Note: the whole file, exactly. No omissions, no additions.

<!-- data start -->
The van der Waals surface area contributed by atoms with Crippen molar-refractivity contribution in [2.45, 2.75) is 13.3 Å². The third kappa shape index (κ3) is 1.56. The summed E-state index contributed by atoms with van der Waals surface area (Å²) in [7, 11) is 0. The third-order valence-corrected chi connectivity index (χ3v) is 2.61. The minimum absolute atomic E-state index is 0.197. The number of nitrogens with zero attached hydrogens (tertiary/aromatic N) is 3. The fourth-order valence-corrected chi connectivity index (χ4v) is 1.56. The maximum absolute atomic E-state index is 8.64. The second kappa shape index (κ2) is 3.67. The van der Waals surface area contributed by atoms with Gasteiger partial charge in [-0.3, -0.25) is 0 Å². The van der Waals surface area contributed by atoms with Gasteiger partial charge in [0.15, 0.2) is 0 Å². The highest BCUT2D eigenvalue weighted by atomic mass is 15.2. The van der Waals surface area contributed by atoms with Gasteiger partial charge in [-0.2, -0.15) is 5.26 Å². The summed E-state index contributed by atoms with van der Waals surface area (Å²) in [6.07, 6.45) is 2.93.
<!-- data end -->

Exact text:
The van der Waals surface area contributed by atoms with Crippen molar-refractivity contribution in [2.45, 2.75) is 13.3 Å². The third kappa shape index (κ3) is 1.56. The summed E-state index contributed by atoms with van der Waals surface area (Å²) in [7, 11) is 0. The third-order valence-corrected chi connectivity index (χ3v) is 2.61. The minimum absolute atomic E-state index is 0.197. The number of nitrogens with zero attached hydrogens (tertiary/aromatic N) is 3. The fourth-order valence-corrected chi connectivity index (χ4v) is 1.56. The maximum absolute atomic E-state index is 8.64. The second kappa shape index (κ2) is 3.67. The van der Waals surface area contributed by atoms with Gasteiger partial charge in [-0.3, -0.25) is 0 Å². The van der Waals surface area contributed by atoms with Gasteiger partial charge in [0.15, 0.2) is 0 Å². The highest BCUT2D eigenvalue weighted by atomic mass is 15.2. The van der Waals surface area contributed by atoms with Gasteiger partial charge in [-0.2, -0.15) is 5.26 Å². The summed E-state index contributed by atoms with van der Waals surface area (Å²) in [6.07, 6.45) is 2.93.